Justice Update, Labor Day Edition: A lot of work to support a working client

Our client was diagnosed with HIV in 1986, when he was 20 years old. He relies on social security disability benefits for support, but supplements his income by working. Despite all the challenges he has faced while living with HIV for more than 30 years, he is committed to working. For more than five years, he staffed the front door at a private Philadelphia club. He works the weekend overnight shift, when the activity is slow.

After years of employment, the Social Security Administration (SSA) determined that he had an overpayment. SSA sets income limits on how much a recipient can earn without their affecting their social security benefits. Our client’s earnings were over the income limit for the months in which there are five weekends instead of four. As a result, he had both an overpayment and was no longer eligible for benefits.

We helped him apply for an expedited reinstatement of his social security disability benefits. Social security recipients whose benefits are terminated, but who are still disabled, may be eligible for a quick restart of monthly payments. Following our application for an expedited reinstatement, our client began receiving provisional benefits while his reinstatement request was under review.

Six months had passed and the client still had no word of the status of his reinstatement request. As provisional benefits are terminated after six months, even if the reinstatement request is still pending, we knew we had to take quick action.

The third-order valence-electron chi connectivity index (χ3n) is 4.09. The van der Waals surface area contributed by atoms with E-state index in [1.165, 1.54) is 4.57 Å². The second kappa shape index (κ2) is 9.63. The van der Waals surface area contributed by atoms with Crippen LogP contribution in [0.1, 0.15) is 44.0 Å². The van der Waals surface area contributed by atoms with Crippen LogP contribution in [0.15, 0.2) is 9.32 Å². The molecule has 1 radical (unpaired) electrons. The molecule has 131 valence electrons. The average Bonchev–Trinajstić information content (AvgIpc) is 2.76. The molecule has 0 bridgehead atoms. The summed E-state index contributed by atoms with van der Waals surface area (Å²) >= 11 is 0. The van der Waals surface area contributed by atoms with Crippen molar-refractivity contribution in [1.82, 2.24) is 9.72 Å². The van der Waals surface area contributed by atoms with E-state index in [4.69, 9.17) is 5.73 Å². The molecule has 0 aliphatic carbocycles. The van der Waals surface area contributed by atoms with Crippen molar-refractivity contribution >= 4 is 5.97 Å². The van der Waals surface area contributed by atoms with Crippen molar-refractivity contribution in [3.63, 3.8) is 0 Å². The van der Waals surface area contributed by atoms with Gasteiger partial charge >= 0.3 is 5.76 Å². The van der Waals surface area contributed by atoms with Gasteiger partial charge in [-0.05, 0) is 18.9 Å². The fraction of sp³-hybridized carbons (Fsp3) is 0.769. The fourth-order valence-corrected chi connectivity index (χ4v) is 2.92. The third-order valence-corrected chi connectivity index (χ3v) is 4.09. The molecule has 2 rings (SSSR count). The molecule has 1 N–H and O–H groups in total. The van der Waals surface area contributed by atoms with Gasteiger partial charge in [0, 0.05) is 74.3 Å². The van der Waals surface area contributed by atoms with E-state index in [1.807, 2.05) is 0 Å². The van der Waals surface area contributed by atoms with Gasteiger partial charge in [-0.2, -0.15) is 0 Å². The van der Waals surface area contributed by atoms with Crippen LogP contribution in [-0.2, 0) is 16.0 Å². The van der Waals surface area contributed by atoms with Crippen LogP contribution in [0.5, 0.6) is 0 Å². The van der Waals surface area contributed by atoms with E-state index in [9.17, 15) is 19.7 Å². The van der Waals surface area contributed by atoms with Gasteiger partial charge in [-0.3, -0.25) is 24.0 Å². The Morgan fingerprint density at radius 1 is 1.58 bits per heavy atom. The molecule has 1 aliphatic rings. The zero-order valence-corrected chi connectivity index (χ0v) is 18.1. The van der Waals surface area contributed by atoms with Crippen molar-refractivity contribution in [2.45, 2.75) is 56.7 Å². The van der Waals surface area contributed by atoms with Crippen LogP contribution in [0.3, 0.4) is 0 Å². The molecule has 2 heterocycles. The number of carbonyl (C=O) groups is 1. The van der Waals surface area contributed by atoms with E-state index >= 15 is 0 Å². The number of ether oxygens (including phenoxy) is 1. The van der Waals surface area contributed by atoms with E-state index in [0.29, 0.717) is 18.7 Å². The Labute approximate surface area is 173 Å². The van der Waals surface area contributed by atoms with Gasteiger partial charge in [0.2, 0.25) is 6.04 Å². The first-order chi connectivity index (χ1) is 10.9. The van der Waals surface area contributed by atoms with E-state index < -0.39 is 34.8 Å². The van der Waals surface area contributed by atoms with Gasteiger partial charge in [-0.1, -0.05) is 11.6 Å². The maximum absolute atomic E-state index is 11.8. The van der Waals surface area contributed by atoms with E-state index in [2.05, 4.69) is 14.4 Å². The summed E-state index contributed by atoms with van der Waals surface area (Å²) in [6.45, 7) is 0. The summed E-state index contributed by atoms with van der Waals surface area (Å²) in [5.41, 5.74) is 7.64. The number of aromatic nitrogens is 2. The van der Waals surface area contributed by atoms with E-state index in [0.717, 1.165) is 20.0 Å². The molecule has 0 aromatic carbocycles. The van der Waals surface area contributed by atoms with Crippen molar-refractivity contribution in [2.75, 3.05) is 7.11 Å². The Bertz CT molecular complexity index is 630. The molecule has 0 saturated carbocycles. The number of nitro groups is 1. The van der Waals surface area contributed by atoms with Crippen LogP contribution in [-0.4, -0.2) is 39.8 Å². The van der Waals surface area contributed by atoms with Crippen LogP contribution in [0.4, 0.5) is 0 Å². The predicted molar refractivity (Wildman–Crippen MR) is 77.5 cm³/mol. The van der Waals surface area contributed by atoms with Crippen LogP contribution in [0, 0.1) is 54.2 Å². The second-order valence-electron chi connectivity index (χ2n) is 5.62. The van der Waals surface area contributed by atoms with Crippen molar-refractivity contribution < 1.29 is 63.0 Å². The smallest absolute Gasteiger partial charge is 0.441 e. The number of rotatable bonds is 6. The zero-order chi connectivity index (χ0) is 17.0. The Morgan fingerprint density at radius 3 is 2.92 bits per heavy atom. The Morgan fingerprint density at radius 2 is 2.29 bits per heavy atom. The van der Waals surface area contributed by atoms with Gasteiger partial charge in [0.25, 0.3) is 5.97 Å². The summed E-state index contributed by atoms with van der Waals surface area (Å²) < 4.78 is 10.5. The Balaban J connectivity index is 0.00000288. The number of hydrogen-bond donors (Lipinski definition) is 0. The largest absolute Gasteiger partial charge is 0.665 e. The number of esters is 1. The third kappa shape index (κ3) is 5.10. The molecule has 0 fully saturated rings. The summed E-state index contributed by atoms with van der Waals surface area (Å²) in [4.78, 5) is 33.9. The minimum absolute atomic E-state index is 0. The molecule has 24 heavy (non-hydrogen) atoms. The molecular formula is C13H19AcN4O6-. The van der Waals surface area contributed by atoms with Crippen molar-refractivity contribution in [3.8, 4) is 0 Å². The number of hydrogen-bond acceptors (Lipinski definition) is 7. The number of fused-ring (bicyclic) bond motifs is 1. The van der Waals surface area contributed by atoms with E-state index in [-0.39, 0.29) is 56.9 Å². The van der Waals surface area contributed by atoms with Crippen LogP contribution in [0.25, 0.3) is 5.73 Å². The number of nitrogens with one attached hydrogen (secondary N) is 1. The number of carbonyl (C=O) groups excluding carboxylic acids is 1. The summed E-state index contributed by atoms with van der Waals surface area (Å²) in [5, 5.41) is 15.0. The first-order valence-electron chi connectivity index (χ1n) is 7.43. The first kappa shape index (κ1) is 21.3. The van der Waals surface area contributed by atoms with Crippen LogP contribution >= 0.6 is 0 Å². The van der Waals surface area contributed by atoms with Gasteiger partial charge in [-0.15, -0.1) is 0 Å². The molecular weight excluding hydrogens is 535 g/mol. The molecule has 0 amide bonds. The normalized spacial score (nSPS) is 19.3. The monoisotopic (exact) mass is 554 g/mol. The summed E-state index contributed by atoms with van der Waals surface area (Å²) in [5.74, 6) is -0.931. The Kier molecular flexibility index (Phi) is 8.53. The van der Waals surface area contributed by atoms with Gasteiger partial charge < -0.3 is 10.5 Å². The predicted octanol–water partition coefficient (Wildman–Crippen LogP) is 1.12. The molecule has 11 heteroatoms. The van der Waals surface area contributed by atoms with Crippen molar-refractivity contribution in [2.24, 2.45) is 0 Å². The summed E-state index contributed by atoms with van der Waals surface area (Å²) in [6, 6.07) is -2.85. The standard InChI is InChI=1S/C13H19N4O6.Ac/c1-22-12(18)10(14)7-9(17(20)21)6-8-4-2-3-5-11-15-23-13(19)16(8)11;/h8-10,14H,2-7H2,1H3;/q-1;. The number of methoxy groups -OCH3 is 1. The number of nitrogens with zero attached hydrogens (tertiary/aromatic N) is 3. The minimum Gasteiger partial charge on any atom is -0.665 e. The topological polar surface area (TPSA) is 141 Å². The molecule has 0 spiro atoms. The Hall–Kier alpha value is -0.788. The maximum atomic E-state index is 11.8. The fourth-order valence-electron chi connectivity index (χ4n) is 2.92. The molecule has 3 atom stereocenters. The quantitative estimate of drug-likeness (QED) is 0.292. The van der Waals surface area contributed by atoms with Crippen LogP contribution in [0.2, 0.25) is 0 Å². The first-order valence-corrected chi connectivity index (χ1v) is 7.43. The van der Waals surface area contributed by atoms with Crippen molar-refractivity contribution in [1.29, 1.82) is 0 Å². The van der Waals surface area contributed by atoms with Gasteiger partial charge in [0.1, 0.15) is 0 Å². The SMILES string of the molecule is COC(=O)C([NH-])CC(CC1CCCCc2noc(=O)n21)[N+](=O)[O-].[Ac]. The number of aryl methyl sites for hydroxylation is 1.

We contacted SSA and found out that his request had been approved, but it had not been communicated to the payment center. To ensure that his benefits would continue, we then contacted the field office to request that critical payments be issued to our client. Once his critical payments began, his monthly Medicare premiums were deducted.

Eventually, his file was updated at the payment center and he was moved from critical payments to a regular payment status. These payments, however, were reduced by the Medicare premiums that were previously deducted.

We again contacted SSA to advise that they had double-billed him for his Medicare premiums. Once they refunded his double-billed Medicare premiums, we established a monthly $10 repayment plan for his original overpayment.

Our client has spent more than half of his life living with HIV. His initial disability application dates back to when records were kept on paper, not electronically. The fact that he had a paper file made our work that much more labor intensive.

We spent two years working on this case. And we were proud that our labor resulted in our client’s ability to supplement his income through his labor.

We wish all workers a Happy Labor Day.